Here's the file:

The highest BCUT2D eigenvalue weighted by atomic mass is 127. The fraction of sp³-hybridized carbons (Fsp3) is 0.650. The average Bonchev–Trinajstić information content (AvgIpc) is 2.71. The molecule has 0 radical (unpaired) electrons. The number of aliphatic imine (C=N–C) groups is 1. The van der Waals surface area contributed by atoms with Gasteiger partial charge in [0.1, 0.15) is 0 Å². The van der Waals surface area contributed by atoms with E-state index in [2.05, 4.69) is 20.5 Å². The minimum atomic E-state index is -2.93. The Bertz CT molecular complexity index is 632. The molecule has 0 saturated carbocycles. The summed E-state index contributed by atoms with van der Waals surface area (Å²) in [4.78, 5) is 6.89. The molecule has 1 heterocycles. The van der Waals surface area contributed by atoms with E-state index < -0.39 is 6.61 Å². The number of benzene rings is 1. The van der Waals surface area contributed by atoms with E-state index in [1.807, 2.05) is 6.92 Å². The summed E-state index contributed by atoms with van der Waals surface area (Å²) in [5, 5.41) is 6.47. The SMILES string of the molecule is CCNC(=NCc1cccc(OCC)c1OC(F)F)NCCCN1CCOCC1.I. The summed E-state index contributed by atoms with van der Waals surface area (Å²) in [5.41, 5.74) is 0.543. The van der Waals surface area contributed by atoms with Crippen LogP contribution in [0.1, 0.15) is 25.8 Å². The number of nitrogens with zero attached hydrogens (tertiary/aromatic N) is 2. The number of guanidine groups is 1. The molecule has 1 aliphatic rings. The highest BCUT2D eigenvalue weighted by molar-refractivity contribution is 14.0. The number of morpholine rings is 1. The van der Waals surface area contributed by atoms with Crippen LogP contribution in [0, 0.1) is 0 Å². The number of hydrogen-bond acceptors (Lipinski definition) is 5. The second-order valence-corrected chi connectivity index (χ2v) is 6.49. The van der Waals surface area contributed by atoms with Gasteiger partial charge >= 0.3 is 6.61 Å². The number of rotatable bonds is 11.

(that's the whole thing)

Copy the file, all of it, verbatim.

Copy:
The highest BCUT2D eigenvalue weighted by atomic mass is 127. The fraction of sp³-hybridized carbons (Fsp3) is 0.650. The average Bonchev–Trinajstić information content (AvgIpc) is 2.71. The molecule has 0 radical (unpaired) electrons. The number of aliphatic imine (C=N–C) groups is 1. The van der Waals surface area contributed by atoms with Gasteiger partial charge in [0.1, 0.15) is 0 Å². The van der Waals surface area contributed by atoms with E-state index in [2.05, 4.69) is 20.5 Å². The minimum atomic E-state index is -2.93. The Bertz CT molecular complexity index is 632. The molecule has 0 saturated carbocycles. The summed E-state index contributed by atoms with van der Waals surface area (Å²) in [4.78, 5) is 6.89. The molecule has 1 heterocycles. The van der Waals surface area contributed by atoms with E-state index < -0.39 is 6.61 Å². The number of benzene rings is 1. The van der Waals surface area contributed by atoms with E-state index in [1.807, 2.05) is 6.92 Å². The summed E-state index contributed by atoms with van der Waals surface area (Å²) in [5, 5.41) is 6.47. The SMILES string of the molecule is CCNC(=NCc1cccc(OCC)c1OC(F)F)NCCCN1CCOCC1.I. The summed E-state index contributed by atoms with van der Waals surface area (Å²) in [5.41, 5.74) is 0.543. The van der Waals surface area contributed by atoms with Crippen LogP contribution in [0.1, 0.15) is 25.8 Å². The number of nitrogens with zero attached hydrogens (tertiary/aromatic N) is 2. The number of guanidine groups is 1. The molecule has 1 aliphatic rings. The highest BCUT2D eigenvalue weighted by molar-refractivity contribution is 14.0. The number of morpholine rings is 1. The van der Waals surface area contributed by atoms with Crippen LogP contribution in [0, 0.1) is 0 Å². The number of hydrogen-bond acceptors (Lipinski definition) is 5. The second-order valence-corrected chi connectivity index (χ2v) is 6.49. The van der Waals surface area contributed by atoms with Gasteiger partial charge >= 0.3 is 6.61 Å². The number of rotatable bonds is 11.